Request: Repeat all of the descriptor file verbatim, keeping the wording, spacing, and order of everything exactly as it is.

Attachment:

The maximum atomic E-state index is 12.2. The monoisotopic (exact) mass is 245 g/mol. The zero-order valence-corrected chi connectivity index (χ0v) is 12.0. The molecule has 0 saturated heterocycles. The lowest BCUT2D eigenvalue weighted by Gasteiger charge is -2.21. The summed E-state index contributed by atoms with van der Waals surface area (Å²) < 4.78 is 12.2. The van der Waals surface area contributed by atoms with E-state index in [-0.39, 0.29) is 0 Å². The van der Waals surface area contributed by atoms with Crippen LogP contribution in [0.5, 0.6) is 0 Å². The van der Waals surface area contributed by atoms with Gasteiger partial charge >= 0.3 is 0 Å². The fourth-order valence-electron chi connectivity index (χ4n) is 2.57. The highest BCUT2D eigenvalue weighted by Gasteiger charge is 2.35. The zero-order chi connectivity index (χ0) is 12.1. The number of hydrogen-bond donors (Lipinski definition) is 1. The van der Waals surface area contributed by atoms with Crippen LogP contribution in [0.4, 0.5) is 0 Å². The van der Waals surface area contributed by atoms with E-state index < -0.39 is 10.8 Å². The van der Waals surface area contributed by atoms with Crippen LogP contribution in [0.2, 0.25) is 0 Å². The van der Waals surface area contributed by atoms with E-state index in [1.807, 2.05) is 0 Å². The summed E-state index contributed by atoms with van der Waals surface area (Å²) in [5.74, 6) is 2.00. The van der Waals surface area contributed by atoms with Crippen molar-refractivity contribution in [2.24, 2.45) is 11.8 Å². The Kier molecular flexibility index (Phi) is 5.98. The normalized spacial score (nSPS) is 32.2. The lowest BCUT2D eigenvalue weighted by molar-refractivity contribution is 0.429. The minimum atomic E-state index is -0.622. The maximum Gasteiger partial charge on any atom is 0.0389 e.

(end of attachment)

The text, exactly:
The maximum atomic E-state index is 12.2. The monoisotopic (exact) mass is 245 g/mol. The zero-order valence-corrected chi connectivity index (χ0v) is 12.0. The molecule has 0 saturated heterocycles. The lowest BCUT2D eigenvalue weighted by Gasteiger charge is -2.21. The summed E-state index contributed by atoms with van der Waals surface area (Å²) < 4.78 is 12.2. The van der Waals surface area contributed by atoms with E-state index in [-0.39, 0.29) is 0 Å². The van der Waals surface area contributed by atoms with Crippen LogP contribution in [0.5, 0.6) is 0 Å². The van der Waals surface area contributed by atoms with Gasteiger partial charge >= 0.3 is 0 Å². The fourth-order valence-electron chi connectivity index (χ4n) is 2.57. The highest BCUT2D eigenvalue weighted by Gasteiger charge is 2.35. The zero-order chi connectivity index (χ0) is 12.1. The number of hydrogen-bond donors (Lipinski definition) is 1. The van der Waals surface area contributed by atoms with Crippen LogP contribution in [0.4, 0.5) is 0 Å². The van der Waals surface area contributed by atoms with E-state index < -0.39 is 10.8 Å². The van der Waals surface area contributed by atoms with Crippen LogP contribution in [0.2, 0.25) is 0 Å². The van der Waals surface area contributed by atoms with E-state index in [1.807, 2.05) is 0 Å². The summed E-state index contributed by atoms with van der Waals surface area (Å²) in [5.74, 6) is 2.00. The van der Waals surface area contributed by atoms with Crippen molar-refractivity contribution in [2.24, 2.45) is 11.8 Å². The Kier molecular flexibility index (Phi) is 5.98. The normalized spacial score (nSPS) is 32.2. The lowest BCUT2D eigenvalue weighted by molar-refractivity contribution is 0.429. The minimum atomic E-state index is -0.622. The maximum Gasteiger partial charge on any atom is 0.0389 e.